While out exploring the Historic Downtown District of Kissimmee we drove around a rotunda with a monument and followed the road because it had other monuments on it. Come to find out, it was Monument Ave. While driving down Monument Ave, we happened across a nice park that was right on the edge of a lake. We pulled over to further explore the grounds and see what the park had to offer.
The park had long sidewalks for walking or jogging. It also had a playscape for kids, outdoor seating and eating spaces and wide open grass areas with big mossy, oak trees and tall standing palm trees.
It also had areas to repair your bike, a pier, a lighthouse and other attractions. They are adding on more as they are still building onto the park. The park also sports a nice view of the lake it is adjacent to, Lake Tohopekaliga or Lake Toho for short.
One of the most surprising things that we ran into was a monument at one corner of the park. It was called the Bataan-Corregidor Memorial. Bataan, pronounced Ba-ta-ahn, is a location where a prolonged battle and the subsequent death march took place in the Philippines in World War II. This memorial is to honor those who fell and celebrate those who lived. From the stone carving in front of the monument:
Following the attack on Pearl Harbor, Japan invaded the Philippines on December 8, 1941, forcing General Douglas MacArthur and his forces to withdraw to the Bataan Peninsula for their last stand against the advancing Japanese Imperial Army. The adjourning fortified island of Corregidor at the entrance to Manila Bay became the headquarters of all American and Filipino forces.
Outgunned, they took on the Japanese on Bataan for 99 days, living on less than half-rations. With food, medicine, ammunition and any hope of being rescued gone, over 76,000 exhausted men – most of them Filipinos – surrendered to the Japanese on April 98, 1942. Corregidor, with its 11,000 defenders, fell on May 6, 1942. The prolonged defense of Bataan and Corregidor upset Japan’s timetable and saved Australia.
Then came the tragic Bataan Death March – the toruous 65-mile trek to the prison camps with no food, water or rest. According to the International War Crimes Commission, 10,300 people – including women and children – died of disease, starvation, sadistic beatings and outright execution during the march. Many of those who survived the camps were shipped to Japan, Korea and Manchuria, and sold as slave labor to factories and mining companies.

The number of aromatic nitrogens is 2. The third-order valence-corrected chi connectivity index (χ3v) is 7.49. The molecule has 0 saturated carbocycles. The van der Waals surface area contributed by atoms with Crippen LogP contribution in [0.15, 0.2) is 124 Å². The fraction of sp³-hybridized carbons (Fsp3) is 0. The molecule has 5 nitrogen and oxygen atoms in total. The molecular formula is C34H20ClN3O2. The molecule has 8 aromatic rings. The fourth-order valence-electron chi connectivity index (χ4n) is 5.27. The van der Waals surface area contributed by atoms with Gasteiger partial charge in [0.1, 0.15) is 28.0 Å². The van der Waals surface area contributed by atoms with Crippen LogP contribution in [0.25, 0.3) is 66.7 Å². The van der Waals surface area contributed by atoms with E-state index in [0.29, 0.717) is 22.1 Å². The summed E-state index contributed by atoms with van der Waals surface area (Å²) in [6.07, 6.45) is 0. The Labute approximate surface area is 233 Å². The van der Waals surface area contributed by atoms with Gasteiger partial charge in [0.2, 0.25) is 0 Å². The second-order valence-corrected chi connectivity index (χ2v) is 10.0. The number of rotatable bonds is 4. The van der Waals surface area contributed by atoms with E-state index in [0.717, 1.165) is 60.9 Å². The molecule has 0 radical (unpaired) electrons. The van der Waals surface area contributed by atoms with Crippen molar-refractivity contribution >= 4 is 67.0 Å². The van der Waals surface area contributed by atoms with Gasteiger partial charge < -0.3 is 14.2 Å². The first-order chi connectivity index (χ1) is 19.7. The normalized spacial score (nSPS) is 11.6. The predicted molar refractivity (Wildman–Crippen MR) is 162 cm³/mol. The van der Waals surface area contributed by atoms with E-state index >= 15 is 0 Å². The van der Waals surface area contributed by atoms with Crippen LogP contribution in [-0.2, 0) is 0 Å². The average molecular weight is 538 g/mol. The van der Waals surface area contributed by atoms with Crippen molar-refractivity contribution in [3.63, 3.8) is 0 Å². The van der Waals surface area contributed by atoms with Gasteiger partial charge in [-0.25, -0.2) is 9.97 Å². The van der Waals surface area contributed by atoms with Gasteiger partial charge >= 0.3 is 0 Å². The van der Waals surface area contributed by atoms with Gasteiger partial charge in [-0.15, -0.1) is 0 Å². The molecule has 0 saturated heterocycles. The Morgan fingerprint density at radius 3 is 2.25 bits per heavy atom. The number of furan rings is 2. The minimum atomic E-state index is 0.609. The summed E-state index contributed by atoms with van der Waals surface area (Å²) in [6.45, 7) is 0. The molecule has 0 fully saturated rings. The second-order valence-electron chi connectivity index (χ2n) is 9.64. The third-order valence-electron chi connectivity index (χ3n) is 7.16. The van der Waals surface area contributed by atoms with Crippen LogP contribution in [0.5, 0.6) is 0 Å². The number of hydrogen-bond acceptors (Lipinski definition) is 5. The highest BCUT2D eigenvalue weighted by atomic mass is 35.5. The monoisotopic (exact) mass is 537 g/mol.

Of the 36,000 Americans who defended Bataan and Corregidor, only about 7,000 were left at war’s end. They received their campaign ribbons when they returned to the Philippines in September 1945, before heading to the United States.
This monument and inscription took me by surprise and was especially powerful because my mother is Filipino. She was born and raised around Manila and my grandmother, Lala, lived through this. If things would have turned out a little different, I would not even be here. Reading this and taking all of that in was very powerful. I want to take a moment and give a special thanks to my Lala. Without her courage and tenacity, dozens of people would not be here right now. We love you Lala.
As stated, this was one monument at the corner of the park. There were other monuments up and down Monument Ave as well as special dedications and whole building sized murals. If you are in the Historic Downtown District of Kissimmee, you should definitely swing by and check this place out.
The park’s website – http://lakefrontpark.org/lakefront/index.php.